Lavandula angustifolia, Lavandula officinalis
|Lavender flowers with bracts|
Lavandula (common name lavender) is a genus of 47 known species of flowering plants in the mint family, Lamiaceae. It is native to the Old World and is found in Cape Verde and the Canary Islands, and from Europe across to northern and eastern Africa, the Mediterranean, southwest Asia to India.
Many members of the genus are cultivated extensively in temperate climates as ornamental plants for garden and landscape use, for use as culinary herbs, and also commercially for the extraction of essential oils. The most widely cultivated species, Lavandula angustifolia, is often referred to as lavender, and there is a color named for the shade of the flowers of this species. Lavender has been used over centuries in traditional medicine and cosmetics, and “limited clinical trials support therapeutic use of lavender for pain, hot flushes, and postnatal perineal discomfort.”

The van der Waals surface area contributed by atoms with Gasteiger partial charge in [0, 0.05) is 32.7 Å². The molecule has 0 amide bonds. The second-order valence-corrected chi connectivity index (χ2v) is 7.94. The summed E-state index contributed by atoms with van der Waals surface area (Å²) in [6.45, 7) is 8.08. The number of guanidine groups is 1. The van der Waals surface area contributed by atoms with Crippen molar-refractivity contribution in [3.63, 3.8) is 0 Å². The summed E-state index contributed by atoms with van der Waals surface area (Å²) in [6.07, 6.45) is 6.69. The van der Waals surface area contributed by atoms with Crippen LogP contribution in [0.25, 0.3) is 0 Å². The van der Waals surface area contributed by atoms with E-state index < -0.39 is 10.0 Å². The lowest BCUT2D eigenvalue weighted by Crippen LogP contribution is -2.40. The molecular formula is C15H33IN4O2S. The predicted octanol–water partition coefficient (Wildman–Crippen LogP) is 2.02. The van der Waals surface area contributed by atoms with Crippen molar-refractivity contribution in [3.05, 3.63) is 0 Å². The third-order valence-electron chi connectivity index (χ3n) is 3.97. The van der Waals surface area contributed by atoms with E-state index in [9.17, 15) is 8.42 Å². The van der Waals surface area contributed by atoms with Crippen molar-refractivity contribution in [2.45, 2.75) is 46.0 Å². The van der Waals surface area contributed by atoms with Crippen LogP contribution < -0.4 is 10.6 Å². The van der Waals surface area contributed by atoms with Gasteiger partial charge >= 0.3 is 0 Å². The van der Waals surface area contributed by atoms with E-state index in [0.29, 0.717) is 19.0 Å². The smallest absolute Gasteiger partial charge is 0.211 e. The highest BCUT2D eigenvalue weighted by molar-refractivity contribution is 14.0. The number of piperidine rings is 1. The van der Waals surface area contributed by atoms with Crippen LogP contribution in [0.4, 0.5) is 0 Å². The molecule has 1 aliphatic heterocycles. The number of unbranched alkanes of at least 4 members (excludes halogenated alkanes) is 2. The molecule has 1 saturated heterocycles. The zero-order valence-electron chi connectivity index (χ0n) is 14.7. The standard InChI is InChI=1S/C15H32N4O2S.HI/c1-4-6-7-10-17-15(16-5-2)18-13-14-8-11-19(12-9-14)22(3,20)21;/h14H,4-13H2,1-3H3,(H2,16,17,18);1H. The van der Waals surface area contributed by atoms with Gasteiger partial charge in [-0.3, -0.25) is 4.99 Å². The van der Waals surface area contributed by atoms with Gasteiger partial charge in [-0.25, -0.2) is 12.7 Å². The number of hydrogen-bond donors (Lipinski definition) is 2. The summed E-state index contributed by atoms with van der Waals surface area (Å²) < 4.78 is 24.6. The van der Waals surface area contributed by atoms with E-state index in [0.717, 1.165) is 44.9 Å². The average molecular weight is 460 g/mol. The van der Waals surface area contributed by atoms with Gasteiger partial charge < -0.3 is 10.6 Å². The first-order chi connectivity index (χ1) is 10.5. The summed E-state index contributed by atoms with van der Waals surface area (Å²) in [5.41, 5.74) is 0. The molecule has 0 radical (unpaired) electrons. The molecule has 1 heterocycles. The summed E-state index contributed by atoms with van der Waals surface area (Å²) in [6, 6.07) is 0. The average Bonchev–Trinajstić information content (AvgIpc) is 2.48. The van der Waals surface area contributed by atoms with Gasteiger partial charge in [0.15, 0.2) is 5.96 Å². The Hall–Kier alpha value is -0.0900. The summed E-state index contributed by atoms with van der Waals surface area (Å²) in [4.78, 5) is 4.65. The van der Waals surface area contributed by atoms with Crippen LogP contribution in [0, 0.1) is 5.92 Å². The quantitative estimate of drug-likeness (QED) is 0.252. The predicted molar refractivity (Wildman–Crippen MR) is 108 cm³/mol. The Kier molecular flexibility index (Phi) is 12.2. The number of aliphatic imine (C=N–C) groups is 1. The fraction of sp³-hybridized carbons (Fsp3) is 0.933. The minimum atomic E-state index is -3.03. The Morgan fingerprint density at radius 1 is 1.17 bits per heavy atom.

From Middle English lavendre, from Anglo-Norman lavendre (French: lavande), from Medieval Latin lavendula, possibly from Latin lividus (“bluish”), but influenced by lavare (“wash”) due to use of lavender in washing clothes.
- (UK) IPA(key): /ˈlæv.ən.də/
- (General American) IPA(key): /ˈlæv.ən.dɚ/
lavender (countable and uncountable, plural...